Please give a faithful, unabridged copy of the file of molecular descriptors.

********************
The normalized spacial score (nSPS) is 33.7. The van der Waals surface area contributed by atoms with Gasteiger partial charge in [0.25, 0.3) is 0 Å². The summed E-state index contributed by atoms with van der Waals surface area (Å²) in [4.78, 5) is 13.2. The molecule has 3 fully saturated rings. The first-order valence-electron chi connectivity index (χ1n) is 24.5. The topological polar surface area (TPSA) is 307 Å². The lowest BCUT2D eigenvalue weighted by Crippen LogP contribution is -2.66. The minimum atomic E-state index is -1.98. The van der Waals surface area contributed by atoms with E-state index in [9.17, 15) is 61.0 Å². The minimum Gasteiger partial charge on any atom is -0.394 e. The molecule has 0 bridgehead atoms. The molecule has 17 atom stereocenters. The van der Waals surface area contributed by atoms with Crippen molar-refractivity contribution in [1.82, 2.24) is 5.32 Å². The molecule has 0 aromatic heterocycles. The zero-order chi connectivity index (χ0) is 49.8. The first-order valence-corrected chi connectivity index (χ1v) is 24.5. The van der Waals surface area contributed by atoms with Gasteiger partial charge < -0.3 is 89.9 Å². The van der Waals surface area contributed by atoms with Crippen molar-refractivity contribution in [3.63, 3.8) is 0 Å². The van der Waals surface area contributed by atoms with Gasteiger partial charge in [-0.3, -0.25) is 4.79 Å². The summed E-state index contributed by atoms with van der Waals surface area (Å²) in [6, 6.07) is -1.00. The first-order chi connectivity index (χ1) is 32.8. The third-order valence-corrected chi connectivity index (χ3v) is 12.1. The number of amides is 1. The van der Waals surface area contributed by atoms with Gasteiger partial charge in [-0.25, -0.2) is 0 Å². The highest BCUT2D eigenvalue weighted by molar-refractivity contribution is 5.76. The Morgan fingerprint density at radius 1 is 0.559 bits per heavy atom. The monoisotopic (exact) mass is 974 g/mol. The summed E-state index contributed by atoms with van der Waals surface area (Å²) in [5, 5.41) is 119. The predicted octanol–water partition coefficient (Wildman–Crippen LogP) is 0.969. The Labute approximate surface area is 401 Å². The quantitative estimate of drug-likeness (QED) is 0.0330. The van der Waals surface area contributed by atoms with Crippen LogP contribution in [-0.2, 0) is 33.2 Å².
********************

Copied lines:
The normalized spacial score (nSPS) is 33.7. The van der Waals surface area contributed by atoms with Gasteiger partial charge in [0.25, 0.3) is 0 Å². The summed E-state index contributed by atoms with van der Waals surface area (Å²) in [4.78, 5) is 13.2. The molecule has 3 fully saturated rings. The first-order valence-electron chi connectivity index (χ1n) is 24.5. The topological polar surface area (TPSA) is 307 Å². The lowest BCUT2D eigenvalue weighted by Crippen LogP contribution is -2.66. The minimum atomic E-state index is -1.98. The van der Waals surface area contributed by atoms with E-state index in [9.17, 15) is 61.0 Å². The minimum Gasteiger partial charge on any atom is -0.394 e. The molecule has 0 bridgehead atoms. The molecule has 17 atom stereocenters. The van der Waals surface area contributed by atoms with Crippen molar-refractivity contribution in [1.82, 2.24) is 5.32 Å². The molecule has 0 aromatic heterocycles. The zero-order chi connectivity index (χ0) is 49.8. The first-order valence-corrected chi connectivity index (χ1v) is 24.5. The van der Waals surface area contributed by atoms with Gasteiger partial charge < -0.3 is 89.9 Å². The van der Waals surface area contributed by atoms with Crippen molar-refractivity contribution in [3.63, 3.8) is 0 Å². The van der Waals surface area contributed by atoms with Gasteiger partial charge in [-0.3, -0.25) is 4.79 Å². The summed E-state index contributed by atoms with van der Waals surface area (Å²) in [6, 6.07) is -1.00. The first-order chi connectivity index (χ1) is 32.8. The third-order valence-corrected chi connectivity index (χ3v) is 12.1. The number of amides is 1. The van der Waals surface area contributed by atoms with Gasteiger partial charge in [-0.25, -0.2) is 0 Å². The highest BCUT2D eigenvalue weighted by molar-refractivity contribution is 5.76. The Morgan fingerprint density at radius 1 is 0.559 bits per heavy atom. The monoisotopic (exact) mass is 974 g/mol. The summed E-state index contributed by atoms with van der Waals surface area (Å²) in [5, 5.41) is 119. The predicted octanol–water partition coefficient (Wildman–Crippen LogP) is 0.969. The Labute approximate surface area is 401 Å². The quantitative estimate of drug-likeness (QED) is 0.0330. The van der Waals surface area contributed by atoms with Crippen LogP contribution in [-0.2, 0) is 33.2 Å².